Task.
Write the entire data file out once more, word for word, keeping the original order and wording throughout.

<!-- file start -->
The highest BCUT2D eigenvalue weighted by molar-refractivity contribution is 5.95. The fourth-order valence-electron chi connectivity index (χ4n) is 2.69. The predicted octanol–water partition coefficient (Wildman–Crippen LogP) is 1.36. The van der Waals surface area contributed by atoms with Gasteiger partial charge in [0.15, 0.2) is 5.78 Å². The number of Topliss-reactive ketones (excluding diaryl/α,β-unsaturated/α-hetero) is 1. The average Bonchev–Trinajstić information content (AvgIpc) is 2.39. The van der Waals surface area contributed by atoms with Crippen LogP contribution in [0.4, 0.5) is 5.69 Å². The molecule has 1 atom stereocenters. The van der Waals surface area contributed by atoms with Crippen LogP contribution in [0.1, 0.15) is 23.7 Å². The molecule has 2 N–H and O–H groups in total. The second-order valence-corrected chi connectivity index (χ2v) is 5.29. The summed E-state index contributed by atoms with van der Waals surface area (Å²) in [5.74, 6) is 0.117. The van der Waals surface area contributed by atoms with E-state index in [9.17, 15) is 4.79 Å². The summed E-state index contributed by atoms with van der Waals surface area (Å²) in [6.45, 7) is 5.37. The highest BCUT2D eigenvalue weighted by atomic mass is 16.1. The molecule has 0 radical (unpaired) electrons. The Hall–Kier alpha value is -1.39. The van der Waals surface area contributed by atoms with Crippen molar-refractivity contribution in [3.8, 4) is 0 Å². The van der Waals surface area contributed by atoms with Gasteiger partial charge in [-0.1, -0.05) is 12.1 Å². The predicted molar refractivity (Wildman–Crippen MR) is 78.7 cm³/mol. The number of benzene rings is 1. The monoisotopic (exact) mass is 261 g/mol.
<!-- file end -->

The highest BCUT2D eigenvalue weighted by molar-refractivity contribution is 5.95. The fourth-order valence-electron chi connectivity index (χ4n) is 2.69. The predicted octanol–water partition coefficient (Wildman–Crippen LogP) is 1.36. The van der Waals surface area contributed by atoms with Gasteiger partial charge in [0.15, 0.2) is 5.78 Å². The number of Topliss-reactive ketones (excluding diaryl/α,β-unsaturated/α-hetero) is 1. The average Bonchev–Trinajstić information content (AvgIpc) is 2.39. The van der Waals surface area contributed by atoms with Crippen LogP contribution in [0.4, 0.5) is 5.69 Å². The molecule has 1 atom stereocenters. The van der Waals surface area contributed by atoms with Crippen LogP contribution in [0.1, 0.15) is 23.7 Å². The molecule has 2 N–H and O–H groups in total. The second-order valence-corrected chi connectivity index (χ2v) is 5.29. The summed E-state index contributed by atoms with van der Waals surface area (Å²) in [5.74, 6) is 0.117. The van der Waals surface area contributed by atoms with E-state index in [9.17, 15) is 4.79 Å². The summed E-state index contributed by atoms with van der Waals surface area (Å²) in [6.45, 7) is 5.37. The highest BCUT2D eigenvalue weighted by atomic mass is 16.1. The molecule has 0 radical (unpaired) electrons. The Hall–Kier alpha value is -1.39. The van der Waals surface area contributed by atoms with Crippen molar-refractivity contribution in [3.8, 4) is 0 Å². The van der Waals surface area contributed by atoms with Gasteiger partial charge in [-0.1, -0.05) is 12.1 Å². The predicted molar refractivity (Wildman–Crippen MR) is 78.7 cm³/mol. The number of benzene rings is 1. The monoisotopic (exact) mass is 261 g/mol.